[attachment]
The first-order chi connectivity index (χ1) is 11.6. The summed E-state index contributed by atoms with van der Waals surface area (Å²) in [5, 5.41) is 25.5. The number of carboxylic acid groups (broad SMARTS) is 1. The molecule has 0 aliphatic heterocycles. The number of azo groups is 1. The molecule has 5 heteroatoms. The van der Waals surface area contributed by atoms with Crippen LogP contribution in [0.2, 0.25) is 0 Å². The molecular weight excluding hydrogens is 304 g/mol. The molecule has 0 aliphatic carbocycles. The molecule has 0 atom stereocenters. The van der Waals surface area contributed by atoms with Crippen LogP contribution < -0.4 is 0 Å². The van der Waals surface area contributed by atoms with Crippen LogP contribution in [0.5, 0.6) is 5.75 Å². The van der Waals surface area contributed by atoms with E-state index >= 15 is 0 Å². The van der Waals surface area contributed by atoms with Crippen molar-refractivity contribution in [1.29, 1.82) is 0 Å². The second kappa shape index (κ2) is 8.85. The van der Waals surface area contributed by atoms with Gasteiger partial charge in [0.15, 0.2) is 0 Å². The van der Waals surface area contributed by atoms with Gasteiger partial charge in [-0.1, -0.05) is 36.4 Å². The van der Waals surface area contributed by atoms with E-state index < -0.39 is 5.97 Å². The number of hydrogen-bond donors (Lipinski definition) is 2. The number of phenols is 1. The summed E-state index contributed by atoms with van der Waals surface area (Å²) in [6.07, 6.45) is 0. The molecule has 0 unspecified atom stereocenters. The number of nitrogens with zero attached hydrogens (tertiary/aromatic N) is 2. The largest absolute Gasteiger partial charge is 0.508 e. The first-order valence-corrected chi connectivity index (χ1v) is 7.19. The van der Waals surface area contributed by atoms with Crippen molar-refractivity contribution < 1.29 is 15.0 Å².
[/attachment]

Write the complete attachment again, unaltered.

The first-order chi connectivity index (χ1) is 11.6. The summed E-state index contributed by atoms with van der Waals surface area (Å²) in [5, 5.41) is 25.5. The number of carboxylic acid groups (broad SMARTS) is 1. The molecule has 0 aliphatic heterocycles. The number of azo groups is 1. The molecule has 5 heteroatoms. The van der Waals surface area contributed by atoms with Crippen LogP contribution in [0.2, 0.25) is 0 Å². The molecular weight excluding hydrogens is 304 g/mol. The molecule has 0 aliphatic carbocycles. The molecule has 0 atom stereocenters. The van der Waals surface area contributed by atoms with Crippen LogP contribution < -0.4 is 0 Å². The van der Waals surface area contributed by atoms with Crippen LogP contribution in [0.5, 0.6) is 5.75 Å². The van der Waals surface area contributed by atoms with E-state index >= 15 is 0 Å². The van der Waals surface area contributed by atoms with Crippen molar-refractivity contribution in [1.29, 1.82) is 0 Å². The second kappa shape index (κ2) is 8.85. The van der Waals surface area contributed by atoms with Gasteiger partial charge in [0.15, 0.2) is 0 Å². The van der Waals surface area contributed by atoms with Gasteiger partial charge in [-0.1, -0.05) is 36.4 Å². The van der Waals surface area contributed by atoms with E-state index < -0.39 is 5.97 Å². The number of hydrogen-bond donors (Lipinski definition) is 2. The number of phenols is 1. The summed E-state index contributed by atoms with van der Waals surface area (Å²) in [6.07, 6.45) is 0. The molecule has 0 unspecified atom stereocenters. The number of nitrogens with zero attached hydrogens (tertiary/aromatic N) is 2. The largest absolute Gasteiger partial charge is 0.508 e. The first-order valence-corrected chi connectivity index (χ1v) is 7.19. The van der Waals surface area contributed by atoms with Crippen molar-refractivity contribution < 1.29 is 15.0 Å².